Thank you all for coming, and let me begin by thanking the Chinese people for the warm welcome they have given me.
As many of you know, at the World Bank Group we are passionate about ending poverty and building shared prosperity – so it’s good to be back in China, where we share a strong commitment to these goals.
For the World Bank Group, this trip marked a deepening of our relationship with the government of China on issues that ranged from urbanization to climate change to investment in Africa. I had very productive meetings with Premier Li Keqiang, Finance Minister Lou Jiwei, and several other senior officials in the government.
The Chinese government has shown an important commitment to reforms to make growth sustainable and improve the quality of life for its people.
We support China’s efforts to rebalance growth toward consumption and services – and move toward reforms of its fiscal policy, financial oversight, land rights, and social programs to achieve quality growth that reaches more people.
My focus on this trip has been on two key areas that pose both opportunities and challenges for China – the environment and urbanization.
China is well aware that its rapid urbanization and rapid economic growth has come at a cost, even as that growth has lifted hundreds of millions of people out of poverty.
So I am pleased we are expanding our collaboration on climate change in a number of areas, including: finding better solutions for clean cities, as we are doing in Shanghai; improving the efficiency of wind farms; helping farmers in southwestern China with climate-smart agriculture; and developing and promoting carbon markets to encourage emissions reductions.
At the moment, half of the Bank’s 125 active projects in China help combat climate change, with lending at $5.3 billion. Every dollar loaned leverages almost $7 - totaling $36 billion from governments, private sector and other sources to deal with climate change.
In China, IFC, our private sector arm, committed a record $347 million to climate-related projects last year alone. That was one-third of IFC's overall $1 billion of commitment in China.
China’s cities have been growing at breakneck speed. By 2030, some 65 to 70 percent of China’s population will be in cities. That’s 1 billion people who will need good jobs, and expect better services.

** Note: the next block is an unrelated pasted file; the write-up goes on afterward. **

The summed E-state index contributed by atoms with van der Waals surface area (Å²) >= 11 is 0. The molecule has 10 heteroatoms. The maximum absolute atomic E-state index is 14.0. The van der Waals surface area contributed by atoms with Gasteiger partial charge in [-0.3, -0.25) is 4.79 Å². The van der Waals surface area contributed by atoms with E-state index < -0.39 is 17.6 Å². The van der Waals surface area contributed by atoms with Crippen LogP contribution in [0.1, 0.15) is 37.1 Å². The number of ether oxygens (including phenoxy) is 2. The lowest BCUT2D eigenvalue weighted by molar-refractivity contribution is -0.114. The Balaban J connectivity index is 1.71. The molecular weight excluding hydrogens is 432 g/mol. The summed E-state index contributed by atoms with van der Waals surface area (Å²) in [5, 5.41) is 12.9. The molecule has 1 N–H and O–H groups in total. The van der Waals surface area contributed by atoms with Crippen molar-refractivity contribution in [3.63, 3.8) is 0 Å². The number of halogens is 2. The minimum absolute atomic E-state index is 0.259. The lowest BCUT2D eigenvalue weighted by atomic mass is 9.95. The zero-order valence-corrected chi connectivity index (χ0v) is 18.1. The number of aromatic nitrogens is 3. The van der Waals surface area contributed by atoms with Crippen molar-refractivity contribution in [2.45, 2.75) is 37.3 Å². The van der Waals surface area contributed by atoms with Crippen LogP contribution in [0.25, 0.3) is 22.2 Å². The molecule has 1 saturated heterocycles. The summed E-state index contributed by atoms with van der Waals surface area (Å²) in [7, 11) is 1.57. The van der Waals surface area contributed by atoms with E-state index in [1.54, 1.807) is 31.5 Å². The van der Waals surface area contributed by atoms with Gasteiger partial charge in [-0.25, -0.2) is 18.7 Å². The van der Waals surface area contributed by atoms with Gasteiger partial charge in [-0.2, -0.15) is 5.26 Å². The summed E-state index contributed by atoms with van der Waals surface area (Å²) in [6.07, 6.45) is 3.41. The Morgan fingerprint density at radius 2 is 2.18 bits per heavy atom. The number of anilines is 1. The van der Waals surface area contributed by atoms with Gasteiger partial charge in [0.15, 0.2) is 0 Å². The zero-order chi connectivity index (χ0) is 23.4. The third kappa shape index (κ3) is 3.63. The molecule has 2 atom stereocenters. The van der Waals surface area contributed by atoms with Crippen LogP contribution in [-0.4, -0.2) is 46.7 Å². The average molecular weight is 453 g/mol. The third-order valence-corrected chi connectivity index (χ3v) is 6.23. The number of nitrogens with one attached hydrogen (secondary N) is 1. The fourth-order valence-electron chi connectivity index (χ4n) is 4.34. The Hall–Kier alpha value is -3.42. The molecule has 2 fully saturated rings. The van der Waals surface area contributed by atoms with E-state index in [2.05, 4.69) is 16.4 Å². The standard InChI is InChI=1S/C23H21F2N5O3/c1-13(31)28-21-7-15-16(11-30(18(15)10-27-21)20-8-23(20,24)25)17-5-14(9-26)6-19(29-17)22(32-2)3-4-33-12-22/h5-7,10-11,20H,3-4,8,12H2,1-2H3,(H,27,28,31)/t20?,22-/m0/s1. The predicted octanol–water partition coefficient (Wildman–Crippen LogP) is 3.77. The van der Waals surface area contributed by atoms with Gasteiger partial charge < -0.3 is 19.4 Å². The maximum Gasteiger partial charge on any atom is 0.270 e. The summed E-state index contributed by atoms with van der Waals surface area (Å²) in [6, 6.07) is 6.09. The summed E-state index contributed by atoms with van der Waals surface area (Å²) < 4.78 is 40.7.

China now needs to find new ways to make cities more energy efficient, promote clean energy, and reduce traffic congestion and air pollution. If China breathes easier, the world will breathe easier, too.
As part of the ongoing work on a joint study on urbanization with China’s Development Research Center of the State Council, we have been re-thinking the concept of cities. We should not think of cities as just urban sprawls, but instead should make them work for people. Efficient cities will boost growth. Some of our priorities are building dense cities that keep people living close to where they work, with better transport systems. Another important issue is protecting farmers’ rights to land, and sharing the benefits of land development in a more equitable way.
We also will work with local governments to help them manage their resources better.
Governments will need to broaden their sources of revenue so that they are not too dependent on land sales.
As we said in an earlier report produced with the DRC – China 2030 – we support phased reform of the household registration system, or hukou, giving migrants affordable access to urban services. This will help raise incomes of the poor and boost consumption, which is good for the economy. Over the long term, the health and vitality of China’s rapidly growing urban areas will be critical to economic growth and promote less resource-intensive growth. That’s good for China – and the world.
Thank you. I’m happy to take your questions.